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SAMUEL JOHNSON:

“AS THE SPANISH PROVERB SAYS, ‘HE, WHO WOULD BRING HOME THE WEALTH OF THE INDIES, MUST CARRY THE WEALTH OF THE INDIES WITH HIM.” – James Boswell, The Life of Samuel Johnson :)


I’d always vaguely expected to outgrow my limitations. One day, I’d stop twisting my hair, and wearing running shoes all the time, and eating exactly the same food everyday. I’d remember my friend’s birthdays, I’d learn Photoshop, I wouldn’t let my daughter watch TV during breakfast. I’d read Shakespeare. I’d spend more time laughing and having fun, I’d be more polite, I’d visit museums more often, I wouldn’t be scared to drive.

One April day, on a morning just like every other morning, I had a sudden realization: I was in danger of wasting my life.

GETTING STARTED {INTRODUCTION}


TABLE OF CONTENTS JANUARY Boost Energy {Vitality}

APRIL Lighten Up {Parenthood}

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FEBRUARY Remember Love {Marriage}

MAY Be Serious About Play {Liesure}

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MARCH Aim Higher {Work}

JUNE Make Time for Friends {Frendship}

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:)


GETTING STARTED

THE HAPPINESS MANIFESTO

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JULY Buy Some Happiness {Money}

OCTOBER Pay Attention {Mindfulness}

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AUGUST Contemplate the Heavens {Eternity}

NOVEMBER Keep a Contented Heart {Attitude}

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SEPTEMBER Pursue a Passion {Books}

DECEMBER Boot Camp Perfect {Happiness}

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49 ANATOMY OF Your Happiness Project

CONTENTS


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To be happy, you need to consider feeling good, feeling bad, and feeling right, in an atmosphere of growth.

2 3 4 One of the best ways to make yourself happy is to make other people happy one of the best ways to make other people happy is to be happy yourself.

The days are long the years are short.

You’re not happy unless you think you’re happy.

5 6 7 8 Your body matters

Happiness is other people.

Think about yourself so you can forget yourself. “It’s easy to be heavy: hard to be light.” –G.K. Chesterton

What’s fun for other people may not be fun for you, and vice versa.

9 10 11 12 Best is good, better is best

Outer order contributes to inner calm

Happiness comes not from having more, not from having less, but wanting what you have.

You can choose what you do, but you can’t choose what you like to do.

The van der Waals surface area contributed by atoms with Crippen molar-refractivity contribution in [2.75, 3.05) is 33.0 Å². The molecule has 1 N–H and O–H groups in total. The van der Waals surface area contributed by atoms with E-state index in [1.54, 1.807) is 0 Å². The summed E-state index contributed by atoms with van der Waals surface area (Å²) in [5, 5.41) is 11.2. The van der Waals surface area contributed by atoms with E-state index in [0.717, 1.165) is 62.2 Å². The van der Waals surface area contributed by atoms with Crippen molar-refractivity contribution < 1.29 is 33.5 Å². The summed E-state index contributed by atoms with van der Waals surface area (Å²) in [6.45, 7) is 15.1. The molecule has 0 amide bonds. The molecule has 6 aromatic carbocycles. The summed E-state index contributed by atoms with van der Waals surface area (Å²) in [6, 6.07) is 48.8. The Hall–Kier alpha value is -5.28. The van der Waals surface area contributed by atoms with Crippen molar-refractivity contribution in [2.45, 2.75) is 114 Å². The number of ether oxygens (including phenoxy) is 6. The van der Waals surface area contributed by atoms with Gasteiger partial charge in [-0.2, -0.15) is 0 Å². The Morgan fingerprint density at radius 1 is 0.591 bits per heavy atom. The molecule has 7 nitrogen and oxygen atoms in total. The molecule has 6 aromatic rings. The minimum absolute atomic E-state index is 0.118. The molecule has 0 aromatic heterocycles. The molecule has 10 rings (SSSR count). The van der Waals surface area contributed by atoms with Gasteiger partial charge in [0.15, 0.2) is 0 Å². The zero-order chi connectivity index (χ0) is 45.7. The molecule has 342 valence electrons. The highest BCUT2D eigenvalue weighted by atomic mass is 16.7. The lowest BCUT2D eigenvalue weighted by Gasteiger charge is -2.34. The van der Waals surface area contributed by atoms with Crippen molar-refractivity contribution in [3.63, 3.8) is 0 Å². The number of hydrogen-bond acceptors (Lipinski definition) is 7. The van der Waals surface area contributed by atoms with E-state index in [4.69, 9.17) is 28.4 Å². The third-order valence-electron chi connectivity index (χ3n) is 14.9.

13 14 15 16 “There’s no duty we so much underrate as the duty of being happy.” –Robert Louis Stevenson

:0

You manage what you measure.

Loving actions inspire loving feelings.

The opposite of a great truth is also true.


THE HAPPINESS MANIFESTO

HAPPINESS MANIFESTO

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THERE IS NO DUTY WE AS THE DUTY OF BEING -ROBERT LOUIS STEVENSON


SO MUCH UNDERRATE G HAPPY.


BOOST ENERGY {VITALITY} GO TO SLEEP EARLIER. | EXERCISE BETTER. | TOSS, RESTORE, ORGANIZE TACKLE A NAGGING TASK | ACT MORE ENERGETIC.

Like 44 percent of Americans, Imake New Year’s Resolutions– and usually don’t keep them for long. How many times have I resolved to exercise more, eat better, and keep up with my e-mail in-box? This year, though, I was making my resolutions in the context of my happiness project, and I hoped that would mean that I do a better job of keeping them. To launch the new year and my happiness project, I decided to focus on boosting my energy. More vitality, I hoped would make it easier for me to stick to all my happiness project resolutions in future months. I know that when I feel energetic, I find it much easier to behave in ways that make me happy. I can take the time to email the grandparents with a report from the pediatrician’s checkup. I don’t scold when Eliza drops her glass of milk on the rug just as we’re leaving for school. I have the perseverance to figure out why my computer screen is frozen. I take the time to put my dishes in the dishwasher.

:D


I decided to tackle both the physical and mental aspects of energy. For my physical energy: I needed to make sure that I got enough sleep and enough exercise. Although I’d already known that sleep and exercise were important to good health, I’d been surprised to learn that happiness– which can seem complex, lofty, and intangible goal–was quite influenced by these straightforward habits. For my mental energy: I needed to tackle

my apartment and office, which felt oppressively messy and crowded. Outer order, I hoped, would bring inner peace. What’s more, I needed to clear away metaphorical clutter; I wanted to cross tasks off my to-do list. I added one last resolution that combined the mental and physical. Studies show that by acting as if you feel more energetic, you become more energetic. I was skeptical, but it seemed worth a try. A glamorous friend with a tendency to make sweeping pronouncements had told me that :

“SLEEP IS THE NEW SEX,” XXX